With Research in Motion Ltd.’s BlackBerrys in danger of a shutdown for patent violations, Microsoft Corp. is ready to exploit the opportunity with its own push e-mail offering.
The timing of the court struggle could help Microsoft, which has been maneuvering its own Direct Push Technology for e-mail for the Pocket PC and smartphone market. Microsoft says the technology should be available by the middle of the year, making a head-first slide into a heated market.
IT managers using BlackBerry software are caught in limbo, worried they suddenly might not have a wireless e-mail service, said Gartner analyst Monica Basso. Many enterprises planned to deploy more BlackBerrys, and the litigation has thrown in doubt whether they should proceed or look at other options, she said.
“[IT managers] are supposed to keep providing high quality of service for their executives,” Basso said. “They can’t afford to have it shut down overnight.”
Microsoft is listening eagerly to those concerns. RIM’s legal problems are “causing a lot of customers to come to us and ask about it,” said Scott Horn, general manager for the mobile and embedded devices group, in an interview this week in London.
“It’s caused a lot of companies to say, ‘Wow, mobile e-mail is really important, messaging is very important, and it’s an enterprise mission-critical thing for my company,’” Horn said.
NTP Inc. is seeking an injunction against RIM to shut down its BlackBerry service in the U.S. After NTP won its patent infringement lawsuit against RIM, an injunction was issued in 2003 but then stayed while the case was on appeal. An appeals court later upheld the infringement ruling.
On Monday, the U.S. Supreme Court said it wouldn’t review the dispute, and now a U.S. District Court will decide on damages and whether to impose a permanent injunction against RIM. An injunction could shut down the sale of devices and services by RIM in the U.S.
That could force its push e-mail customers to look for new products, and Microsoft, naturally, is willing to oblige.
A free upgrade for its Windows Mobile 5.0 software, called the Messaging and Security Feature Pack, is undergoing testing now by device manufacturers and mobile phone operators, Horn said. That upgrade — along with an existing upgrade for Exchange Server 2003 released in October — enables push e-mail with Microsoft’s software.
Devices equipped with the upgrade will ship in the first half of this year, Horn said.
Businesses are increasingly asking about deployment strategies and security issues with mobile devices, Horn said. Microsoft sees the potential for large growth; the mobile e-mail market stands at around 10 million users worldwide today, Horn said.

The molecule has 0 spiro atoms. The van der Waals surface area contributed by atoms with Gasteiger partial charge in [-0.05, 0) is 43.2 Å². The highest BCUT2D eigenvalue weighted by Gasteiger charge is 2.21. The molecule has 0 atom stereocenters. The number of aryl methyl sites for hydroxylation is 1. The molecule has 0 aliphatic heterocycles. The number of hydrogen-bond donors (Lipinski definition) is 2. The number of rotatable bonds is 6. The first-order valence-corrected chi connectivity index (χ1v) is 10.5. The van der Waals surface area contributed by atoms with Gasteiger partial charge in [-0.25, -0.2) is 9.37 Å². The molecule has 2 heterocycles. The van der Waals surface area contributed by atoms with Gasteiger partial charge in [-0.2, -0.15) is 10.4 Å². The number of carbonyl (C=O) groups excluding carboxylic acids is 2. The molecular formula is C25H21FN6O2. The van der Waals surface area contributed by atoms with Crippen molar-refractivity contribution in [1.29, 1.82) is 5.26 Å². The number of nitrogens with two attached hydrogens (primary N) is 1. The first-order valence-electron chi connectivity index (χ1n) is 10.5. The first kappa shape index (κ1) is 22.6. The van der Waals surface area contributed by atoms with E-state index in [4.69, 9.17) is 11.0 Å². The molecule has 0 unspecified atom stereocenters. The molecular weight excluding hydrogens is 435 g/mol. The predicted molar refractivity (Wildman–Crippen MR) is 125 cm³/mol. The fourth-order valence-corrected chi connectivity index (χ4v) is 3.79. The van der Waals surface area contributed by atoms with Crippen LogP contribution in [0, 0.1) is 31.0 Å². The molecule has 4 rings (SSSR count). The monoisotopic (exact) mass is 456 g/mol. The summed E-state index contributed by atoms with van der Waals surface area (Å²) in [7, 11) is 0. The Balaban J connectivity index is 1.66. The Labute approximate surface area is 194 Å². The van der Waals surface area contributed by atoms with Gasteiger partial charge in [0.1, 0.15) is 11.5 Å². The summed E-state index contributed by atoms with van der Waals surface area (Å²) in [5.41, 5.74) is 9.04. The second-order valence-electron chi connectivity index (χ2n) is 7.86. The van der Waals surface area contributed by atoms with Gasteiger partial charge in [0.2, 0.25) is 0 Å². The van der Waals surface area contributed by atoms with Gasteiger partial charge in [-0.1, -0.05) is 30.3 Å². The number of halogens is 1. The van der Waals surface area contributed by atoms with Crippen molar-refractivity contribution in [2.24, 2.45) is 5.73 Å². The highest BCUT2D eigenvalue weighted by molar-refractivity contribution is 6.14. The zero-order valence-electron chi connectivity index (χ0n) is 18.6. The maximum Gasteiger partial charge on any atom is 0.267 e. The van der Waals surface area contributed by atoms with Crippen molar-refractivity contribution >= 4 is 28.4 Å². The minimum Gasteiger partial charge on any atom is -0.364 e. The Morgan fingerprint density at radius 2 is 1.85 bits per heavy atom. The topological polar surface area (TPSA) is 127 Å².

Microsoft has 130 million Exchange customers worldwide, Horn said, and it hopes to tap into that large base, as well as users of its other products, to promote its push e-mail software. Most users carry mobile phones, he said, “and our strategy is to go to that customer base.”
RIM’s BlackBerry has been a trailblazer in the mobile e-mail market, building a significant user base. But Microsoft’s push e-mail product will hold an advantage for customers using BlackBerry software on Windows Mobile devices with Exchange Server 2003, said Tony Cripps, wireless software analyst for Ovum Ltd.
Those users have a BlackBerry server between the devices and an Exchange server. With Microsoft’s push-email, the BlackBerry server could be eliminated, Cripps said.
However, he added, it will come down ultimately to how secure and manageable Microsoft’s software turns out to be, and its total cost of ownership, Cripps said.
Microsoft has hedged its bets if its customers don’t embrace Exchange Server 2003 and an armada of Windows Mobile 5.0 phones updated for the push technology. It has licensed Exchange server’s ActiveSync protocol that allows for synchronization of e-mail to other mobile phone vendors, Cripps said. “It would be silly to suggest that you can only access this service by Microsoft devices,” he said.
Microsoft isn’t the only company that could benefit from RIM’s uncertain future.
Nokia Corp. and other users of Symbian Ltd.’s operating system have also been chasing the mobile e-mail market. Last year, Nokia introduced a family of handsets targeting enterprise users, including one that looks similar to the BlackBerry.
Nokia also began selling software that supports push e-mail, and is expected in the future to support remote access to other corporate data. That could complement services and software from Intellisync, the wireless e-mail software developer that Nokia acquired last year.
(Nancy Gohring in London contributed to this report)